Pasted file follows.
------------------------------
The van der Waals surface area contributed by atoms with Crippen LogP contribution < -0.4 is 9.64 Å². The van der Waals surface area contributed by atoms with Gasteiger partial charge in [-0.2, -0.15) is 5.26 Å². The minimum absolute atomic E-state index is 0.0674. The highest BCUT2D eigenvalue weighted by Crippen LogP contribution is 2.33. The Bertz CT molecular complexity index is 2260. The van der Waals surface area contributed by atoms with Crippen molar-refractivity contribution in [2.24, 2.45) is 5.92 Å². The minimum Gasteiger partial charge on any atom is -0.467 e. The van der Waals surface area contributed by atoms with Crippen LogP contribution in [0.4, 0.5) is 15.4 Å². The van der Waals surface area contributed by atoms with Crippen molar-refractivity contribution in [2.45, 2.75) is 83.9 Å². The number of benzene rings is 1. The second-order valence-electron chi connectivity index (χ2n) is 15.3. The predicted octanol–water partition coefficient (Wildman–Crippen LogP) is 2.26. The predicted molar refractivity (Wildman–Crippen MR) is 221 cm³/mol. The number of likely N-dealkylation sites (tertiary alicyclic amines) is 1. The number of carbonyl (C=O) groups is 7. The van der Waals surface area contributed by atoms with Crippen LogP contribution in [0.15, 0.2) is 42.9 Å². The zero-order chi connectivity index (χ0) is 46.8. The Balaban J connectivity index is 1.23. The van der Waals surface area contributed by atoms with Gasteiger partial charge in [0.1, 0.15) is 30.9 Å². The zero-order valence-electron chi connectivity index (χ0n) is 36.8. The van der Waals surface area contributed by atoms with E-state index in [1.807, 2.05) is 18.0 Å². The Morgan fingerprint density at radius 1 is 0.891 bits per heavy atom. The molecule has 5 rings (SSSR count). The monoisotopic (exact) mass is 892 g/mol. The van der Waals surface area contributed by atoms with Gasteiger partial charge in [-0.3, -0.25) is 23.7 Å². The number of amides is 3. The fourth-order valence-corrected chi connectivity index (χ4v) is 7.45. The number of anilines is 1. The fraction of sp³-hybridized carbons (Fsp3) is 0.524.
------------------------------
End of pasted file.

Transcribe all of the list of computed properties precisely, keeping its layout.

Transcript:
The van der Waals surface area contributed by atoms with Crippen LogP contribution < -0.4 is 9.64 Å². The van der Waals surface area contributed by atoms with Gasteiger partial charge in [-0.2, -0.15) is 5.26 Å². The minimum absolute atomic E-state index is 0.0674. The highest BCUT2D eigenvalue weighted by Crippen LogP contribution is 2.33. The Bertz CT molecular complexity index is 2260. The van der Waals surface area contributed by atoms with Crippen molar-refractivity contribution in [2.24, 2.45) is 5.92 Å². The minimum Gasteiger partial charge on any atom is -0.467 e. The van der Waals surface area contributed by atoms with Crippen LogP contribution in [0.4, 0.5) is 15.4 Å². The van der Waals surface area contributed by atoms with Crippen molar-refractivity contribution in [2.45, 2.75) is 83.9 Å². The number of benzene rings is 1. The second-order valence-electron chi connectivity index (χ2n) is 15.3. The predicted octanol–water partition coefficient (Wildman–Crippen LogP) is 2.26. The predicted molar refractivity (Wildman–Crippen MR) is 221 cm³/mol. The number of likely N-dealkylation sites (tertiary alicyclic amines) is 1. The number of carbonyl (C=O) groups is 7. The van der Waals surface area contributed by atoms with Crippen LogP contribution in [0.15, 0.2) is 42.9 Å². The zero-order chi connectivity index (χ0) is 46.8. The Balaban J connectivity index is 1.23. The van der Waals surface area contributed by atoms with Gasteiger partial charge in [0.1, 0.15) is 30.9 Å². The zero-order valence-electron chi connectivity index (χ0n) is 36.8. The van der Waals surface area contributed by atoms with E-state index in [1.807, 2.05) is 18.0 Å². The Morgan fingerprint density at radius 1 is 0.891 bits per heavy atom. The molecule has 5 rings (SSSR count). The monoisotopic (exact) mass is 892 g/mol. The van der Waals surface area contributed by atoms with Gasteiger partial charge in [-0.3, -0.25) is 23.7 Å². The number of amides is 3. The fourth-order valence-corrected chi connectivity index (χ4v) is 7.45. The number of anilines is 1. The fraction of sp³-hybridized carbons (Fsp3) is 0.524.